In this area, schools go back just after Labor Day. We homeschool, so that doesn't affect us too much, but that's also when dance classes, Hebrew school, Girl Scouts, and other extra-curriculuar activities start back up.
This year, all four of the Goat Rodeo were old enough for some activities and they all had something that caught his/her eye. I am among the least organized folks in the world, but even I went so far as to create a spread sheet to organize which classes were available which days and times. I even color-coded them by age-range.
When we finally settled on classes/groups, then we had to start shuttling back and forth to them.
Soon after the start of classes came the high holidays. Just as you start to get back to normal after Rosh Hashanah, a rogue Yom Kippur appears. So you fast. It's very effective (Don't be fooled. I'm not a gamer, but my husband is). Once Yom Kippur ends, you breathe a hugh sigh of relief (and stuff your face) only to realize Sukkot is just around the corner. Because the baking of Rosh Hashanah and fasting of Yom Kippur weren't enough, now you need to build a house. Not just any house, one which meets very specific requirements for what it's made of and where it rests.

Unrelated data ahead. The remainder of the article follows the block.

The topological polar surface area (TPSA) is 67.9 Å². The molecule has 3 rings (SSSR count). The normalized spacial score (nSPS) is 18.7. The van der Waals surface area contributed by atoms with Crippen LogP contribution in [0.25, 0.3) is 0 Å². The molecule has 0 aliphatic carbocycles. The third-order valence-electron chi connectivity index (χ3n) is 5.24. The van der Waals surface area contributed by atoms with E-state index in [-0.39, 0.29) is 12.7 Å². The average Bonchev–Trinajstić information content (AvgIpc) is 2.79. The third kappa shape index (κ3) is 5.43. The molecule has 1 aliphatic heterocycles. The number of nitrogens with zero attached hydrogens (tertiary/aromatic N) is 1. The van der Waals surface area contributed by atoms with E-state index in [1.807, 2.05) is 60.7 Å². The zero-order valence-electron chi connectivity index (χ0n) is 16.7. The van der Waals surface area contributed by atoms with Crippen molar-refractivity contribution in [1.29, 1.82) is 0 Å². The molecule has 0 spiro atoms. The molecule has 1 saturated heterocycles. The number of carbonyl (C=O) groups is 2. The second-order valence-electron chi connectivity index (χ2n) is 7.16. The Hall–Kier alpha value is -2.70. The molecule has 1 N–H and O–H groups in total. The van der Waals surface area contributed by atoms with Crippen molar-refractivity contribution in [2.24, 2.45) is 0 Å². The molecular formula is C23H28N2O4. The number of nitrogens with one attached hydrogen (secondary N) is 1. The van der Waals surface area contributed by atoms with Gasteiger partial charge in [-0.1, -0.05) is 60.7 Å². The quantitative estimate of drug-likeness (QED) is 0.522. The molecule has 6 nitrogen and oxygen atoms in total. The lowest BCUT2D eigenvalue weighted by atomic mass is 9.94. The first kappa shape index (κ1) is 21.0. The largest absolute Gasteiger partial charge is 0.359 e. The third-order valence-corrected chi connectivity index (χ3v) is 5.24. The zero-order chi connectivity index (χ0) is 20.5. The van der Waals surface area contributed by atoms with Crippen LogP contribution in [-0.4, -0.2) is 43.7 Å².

Add into all that the fact that writing and computers are forbidden for a good deal of time during the holidays. What you're left with is very little time for